• A baby grows inside the woman – uterus or baby bag or even tummy (you’ll get specific later on).
  • Both a man and a woman are needed to make a baby.
  • How a baby is made – that you need a part from a man (cell or sperm) and a part from a woman (cell or egg) to make a baby. ‘Where do I come from’ is usually the first question kids ask!
  • That a baby grows inside a woman. Keep it super simple – they only want basic concepts. The details come much later.
  • If they want to know how the baby comes out, just explain that it comes out of the woman’s stomach or through her vagina.
  • That making babies is for adults and not for kids to do. Get into the habit of reminding them of this, every time you talk about it.
Body ownership and touching
  • That they are the boss of their body and have a right to say who can touch their body (you included).
  • That it is not okay to hug or touch someone if they don’t want you to (and vice versa).
  • That sometimes there are reasons for an adult to look at or touch their body, like a doctor or nurse.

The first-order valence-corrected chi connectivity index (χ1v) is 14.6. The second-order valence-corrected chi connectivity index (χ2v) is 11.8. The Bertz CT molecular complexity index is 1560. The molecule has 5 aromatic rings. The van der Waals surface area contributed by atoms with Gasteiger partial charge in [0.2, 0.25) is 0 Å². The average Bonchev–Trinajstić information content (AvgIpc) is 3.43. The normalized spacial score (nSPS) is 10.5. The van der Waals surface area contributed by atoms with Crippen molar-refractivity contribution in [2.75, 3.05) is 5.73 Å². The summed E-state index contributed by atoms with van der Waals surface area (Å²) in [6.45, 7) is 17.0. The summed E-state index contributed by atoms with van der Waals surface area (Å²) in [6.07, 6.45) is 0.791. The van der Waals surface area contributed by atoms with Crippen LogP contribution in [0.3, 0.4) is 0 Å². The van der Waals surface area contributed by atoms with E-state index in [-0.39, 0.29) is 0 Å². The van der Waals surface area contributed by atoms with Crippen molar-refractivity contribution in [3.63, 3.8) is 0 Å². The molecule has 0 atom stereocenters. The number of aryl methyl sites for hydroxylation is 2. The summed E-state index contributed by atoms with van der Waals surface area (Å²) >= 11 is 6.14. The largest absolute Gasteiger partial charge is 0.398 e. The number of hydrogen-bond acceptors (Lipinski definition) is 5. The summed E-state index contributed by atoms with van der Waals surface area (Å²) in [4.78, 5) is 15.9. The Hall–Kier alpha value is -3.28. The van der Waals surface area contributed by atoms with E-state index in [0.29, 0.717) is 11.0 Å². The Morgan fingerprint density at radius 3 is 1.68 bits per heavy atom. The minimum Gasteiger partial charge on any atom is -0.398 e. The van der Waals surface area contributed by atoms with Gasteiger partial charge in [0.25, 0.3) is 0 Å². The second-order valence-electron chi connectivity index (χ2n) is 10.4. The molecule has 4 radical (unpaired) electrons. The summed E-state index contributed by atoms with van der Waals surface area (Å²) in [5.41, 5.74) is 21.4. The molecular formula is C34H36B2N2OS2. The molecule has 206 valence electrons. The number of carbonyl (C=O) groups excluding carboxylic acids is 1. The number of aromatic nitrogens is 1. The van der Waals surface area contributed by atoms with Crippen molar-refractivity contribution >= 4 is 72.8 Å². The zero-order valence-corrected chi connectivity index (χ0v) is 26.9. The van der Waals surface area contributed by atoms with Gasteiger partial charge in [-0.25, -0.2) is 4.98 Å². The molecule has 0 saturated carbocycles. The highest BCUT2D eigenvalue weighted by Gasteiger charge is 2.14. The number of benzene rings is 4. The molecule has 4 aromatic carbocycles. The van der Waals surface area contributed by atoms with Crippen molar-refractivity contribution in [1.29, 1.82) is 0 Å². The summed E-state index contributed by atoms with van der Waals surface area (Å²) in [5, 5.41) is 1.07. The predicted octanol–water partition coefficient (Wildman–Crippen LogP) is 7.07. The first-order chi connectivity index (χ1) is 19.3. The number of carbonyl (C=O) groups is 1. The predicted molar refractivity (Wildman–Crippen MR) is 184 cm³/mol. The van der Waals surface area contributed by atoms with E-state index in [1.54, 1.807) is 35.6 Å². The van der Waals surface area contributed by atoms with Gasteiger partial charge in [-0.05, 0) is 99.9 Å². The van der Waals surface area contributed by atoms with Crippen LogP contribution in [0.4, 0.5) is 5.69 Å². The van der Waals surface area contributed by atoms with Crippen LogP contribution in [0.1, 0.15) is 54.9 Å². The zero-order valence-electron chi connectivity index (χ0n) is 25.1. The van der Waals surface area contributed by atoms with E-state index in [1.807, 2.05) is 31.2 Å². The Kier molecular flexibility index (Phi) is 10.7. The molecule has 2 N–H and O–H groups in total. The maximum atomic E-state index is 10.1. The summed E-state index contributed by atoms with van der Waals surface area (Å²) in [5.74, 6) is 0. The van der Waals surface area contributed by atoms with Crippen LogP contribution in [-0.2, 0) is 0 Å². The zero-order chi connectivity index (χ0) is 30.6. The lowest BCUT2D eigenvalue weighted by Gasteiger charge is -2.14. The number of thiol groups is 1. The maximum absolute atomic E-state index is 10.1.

• That we don’t keep secrets about our bodies. Secrets can be about surprises and presents.
  • That they can always tell you about anything that makes them feel bad or funny.

The support they need

Preschoolers are the easiest age to teach. They are like empty sponges, ready to soak up information about anything and everything. If they haven’t had an explanation that makes sense to them, they will use their imagination to make up their own reason. Get ready to repeat yourself as they easily forget and sometimes they don’t understand you the first time or only hear part of it. And don’t forget to ask them what they mean, so that you give them the right answer!